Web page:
“…a steely campus chief with powerful connections.

It was those connections that surely bore down on the chancellor as he mulled over six agonizing days whether to grant Mr. Powers a stay of execution. In that time, lawmakers, donors, alumni, faculty members, students, and the head of the nation’s most prominent group of research universities all decried what came to be called the “July 4 coup.”

“We had a lot of support,” Mr. Powers said in an interview after Wednesday’s agreement. “I think that had a big influence.”

The roots of Mr. Powers’s untidy success story go back as far as 2008, when public higher education became the biggest political news in the famously politicized state of Texas.

At that time, Gov. Rick Perry, a Republican, implicitly endorsed a conservative think tank’s prescription for the sector, which critics described as wasteful, expensive, and out of touch. The “seven breakthrough solutions” would change all of that, advocates argued, by treating students more like customers and ensuring that professors were as devoted to teaching as they were to doing research into often-esoteric topics.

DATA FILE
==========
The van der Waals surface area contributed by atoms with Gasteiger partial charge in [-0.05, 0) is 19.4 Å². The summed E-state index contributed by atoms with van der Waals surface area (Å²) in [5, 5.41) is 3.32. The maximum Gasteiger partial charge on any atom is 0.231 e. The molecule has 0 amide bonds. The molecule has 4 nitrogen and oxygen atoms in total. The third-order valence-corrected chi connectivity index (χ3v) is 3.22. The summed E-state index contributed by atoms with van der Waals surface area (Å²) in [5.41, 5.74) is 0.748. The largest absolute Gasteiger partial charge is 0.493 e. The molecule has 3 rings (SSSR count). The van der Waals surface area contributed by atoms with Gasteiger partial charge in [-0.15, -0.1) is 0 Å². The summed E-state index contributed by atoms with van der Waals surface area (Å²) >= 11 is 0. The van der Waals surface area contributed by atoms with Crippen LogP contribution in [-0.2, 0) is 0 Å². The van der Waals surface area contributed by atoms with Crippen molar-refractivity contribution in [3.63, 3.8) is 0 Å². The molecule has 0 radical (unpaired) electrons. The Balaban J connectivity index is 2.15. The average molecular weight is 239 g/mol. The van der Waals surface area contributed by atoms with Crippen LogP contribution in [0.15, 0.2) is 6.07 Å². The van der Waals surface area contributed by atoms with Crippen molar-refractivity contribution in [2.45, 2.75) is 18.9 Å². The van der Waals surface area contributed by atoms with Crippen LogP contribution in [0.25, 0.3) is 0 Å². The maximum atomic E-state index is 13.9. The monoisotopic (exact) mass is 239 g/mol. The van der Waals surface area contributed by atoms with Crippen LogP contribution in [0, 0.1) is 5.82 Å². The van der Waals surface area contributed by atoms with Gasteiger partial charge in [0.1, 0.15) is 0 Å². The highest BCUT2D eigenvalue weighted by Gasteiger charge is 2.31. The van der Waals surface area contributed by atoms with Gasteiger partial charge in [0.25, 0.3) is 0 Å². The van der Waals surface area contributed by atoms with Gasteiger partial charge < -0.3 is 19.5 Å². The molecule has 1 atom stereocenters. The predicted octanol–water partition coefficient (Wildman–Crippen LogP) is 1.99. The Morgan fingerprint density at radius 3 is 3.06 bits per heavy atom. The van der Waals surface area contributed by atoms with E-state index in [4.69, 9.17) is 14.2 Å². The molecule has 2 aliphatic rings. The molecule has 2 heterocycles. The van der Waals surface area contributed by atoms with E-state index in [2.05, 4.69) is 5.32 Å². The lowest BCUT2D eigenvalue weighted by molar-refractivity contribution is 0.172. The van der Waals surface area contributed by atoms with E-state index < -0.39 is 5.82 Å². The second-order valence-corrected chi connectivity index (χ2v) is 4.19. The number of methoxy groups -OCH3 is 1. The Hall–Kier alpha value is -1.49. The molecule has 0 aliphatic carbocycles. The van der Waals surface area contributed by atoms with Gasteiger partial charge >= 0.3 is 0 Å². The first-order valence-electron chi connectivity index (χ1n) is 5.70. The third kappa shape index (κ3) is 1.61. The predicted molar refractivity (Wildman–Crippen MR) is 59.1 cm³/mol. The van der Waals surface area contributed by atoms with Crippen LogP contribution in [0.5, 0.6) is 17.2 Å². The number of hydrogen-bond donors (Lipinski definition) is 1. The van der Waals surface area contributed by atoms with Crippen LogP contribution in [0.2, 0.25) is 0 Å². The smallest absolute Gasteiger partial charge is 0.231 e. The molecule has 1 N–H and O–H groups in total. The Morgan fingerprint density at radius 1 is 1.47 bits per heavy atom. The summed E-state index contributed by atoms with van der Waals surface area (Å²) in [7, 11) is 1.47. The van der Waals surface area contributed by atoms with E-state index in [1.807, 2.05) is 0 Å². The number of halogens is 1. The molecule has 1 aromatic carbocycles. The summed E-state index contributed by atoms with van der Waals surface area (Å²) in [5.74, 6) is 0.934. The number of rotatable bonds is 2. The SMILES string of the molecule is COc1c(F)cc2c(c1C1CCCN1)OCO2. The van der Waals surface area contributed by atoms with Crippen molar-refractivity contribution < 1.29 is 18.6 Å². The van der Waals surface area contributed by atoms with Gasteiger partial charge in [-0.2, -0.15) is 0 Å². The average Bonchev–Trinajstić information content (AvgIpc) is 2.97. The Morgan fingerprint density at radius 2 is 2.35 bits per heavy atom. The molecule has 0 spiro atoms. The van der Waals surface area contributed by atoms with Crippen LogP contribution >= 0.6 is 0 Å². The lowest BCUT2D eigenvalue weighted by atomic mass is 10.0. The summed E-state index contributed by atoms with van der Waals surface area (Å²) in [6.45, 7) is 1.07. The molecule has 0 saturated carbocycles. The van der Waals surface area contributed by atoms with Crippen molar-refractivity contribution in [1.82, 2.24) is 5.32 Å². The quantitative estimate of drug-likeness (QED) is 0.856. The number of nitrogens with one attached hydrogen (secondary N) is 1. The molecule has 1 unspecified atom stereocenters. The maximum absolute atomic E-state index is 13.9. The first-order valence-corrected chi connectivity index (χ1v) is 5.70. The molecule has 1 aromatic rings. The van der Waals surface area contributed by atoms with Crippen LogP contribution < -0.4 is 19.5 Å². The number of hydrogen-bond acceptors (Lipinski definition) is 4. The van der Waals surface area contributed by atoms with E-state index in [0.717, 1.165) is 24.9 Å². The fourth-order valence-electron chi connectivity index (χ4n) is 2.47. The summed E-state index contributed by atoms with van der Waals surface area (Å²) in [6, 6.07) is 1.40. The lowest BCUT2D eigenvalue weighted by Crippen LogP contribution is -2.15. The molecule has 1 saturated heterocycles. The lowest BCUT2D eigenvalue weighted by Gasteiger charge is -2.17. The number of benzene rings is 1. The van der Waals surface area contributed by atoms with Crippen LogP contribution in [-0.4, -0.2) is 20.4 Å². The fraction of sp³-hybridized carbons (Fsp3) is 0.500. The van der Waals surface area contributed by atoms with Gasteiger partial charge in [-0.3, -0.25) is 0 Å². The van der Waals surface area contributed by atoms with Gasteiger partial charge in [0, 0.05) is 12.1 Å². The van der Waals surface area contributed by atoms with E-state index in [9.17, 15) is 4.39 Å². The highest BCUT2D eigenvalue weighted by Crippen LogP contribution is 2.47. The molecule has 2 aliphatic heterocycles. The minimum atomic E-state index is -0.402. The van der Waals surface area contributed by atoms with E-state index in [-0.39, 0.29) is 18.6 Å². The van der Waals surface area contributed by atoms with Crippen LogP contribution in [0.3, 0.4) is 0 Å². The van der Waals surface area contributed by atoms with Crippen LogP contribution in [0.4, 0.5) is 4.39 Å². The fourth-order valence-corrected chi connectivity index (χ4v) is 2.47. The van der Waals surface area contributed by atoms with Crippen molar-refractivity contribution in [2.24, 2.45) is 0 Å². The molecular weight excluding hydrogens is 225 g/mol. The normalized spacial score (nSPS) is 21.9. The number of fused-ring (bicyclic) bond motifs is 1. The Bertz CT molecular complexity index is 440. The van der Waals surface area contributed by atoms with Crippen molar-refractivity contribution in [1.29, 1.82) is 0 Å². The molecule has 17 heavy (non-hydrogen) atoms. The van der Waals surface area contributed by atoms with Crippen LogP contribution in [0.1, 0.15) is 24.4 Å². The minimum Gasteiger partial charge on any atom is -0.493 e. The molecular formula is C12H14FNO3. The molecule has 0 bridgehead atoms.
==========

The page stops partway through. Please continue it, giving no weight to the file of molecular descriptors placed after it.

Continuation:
Mr. Powers looked across that political landscape and drew one conclusion: The think tank’s proposals would weaken an elite research university, and he needed friends as powerful as Mr. Perry’s to stop them.

The president went straight to the University Development Board, a collection of wealthy and politically connected Texans, many of whom had given money to the governor’s campaigns. Mr. Powers’s message was simple, one of his advisers recalled: “We’re in trouble, and I need your help.”

“It really destabilized the governor’s political base,” said the adviser, who asked to remain anonymous so he could speak candidly amid a leadership crisis. “Many of those same people were people the governor needed.”

We are happy that Powers is able to leave the presidency on his own terms and even happier that he was able to stand up to the ideological witch hunt of Governor Perry.



Cracking Down on Scientific Fraud!


Dear Commons Community,

The New York Times has an op-ed piece today on scientific fraud specifically on scientists who fake results on experiments to receive government grant funds. Written by Adam Marcus, and Ivan Oransky, co-founders of Retraction Watch, a blog that tracks scientific errors, the op-ed raises critical issues especially related to the light penalties assigned to those who are caught committing fraud. The piece comments: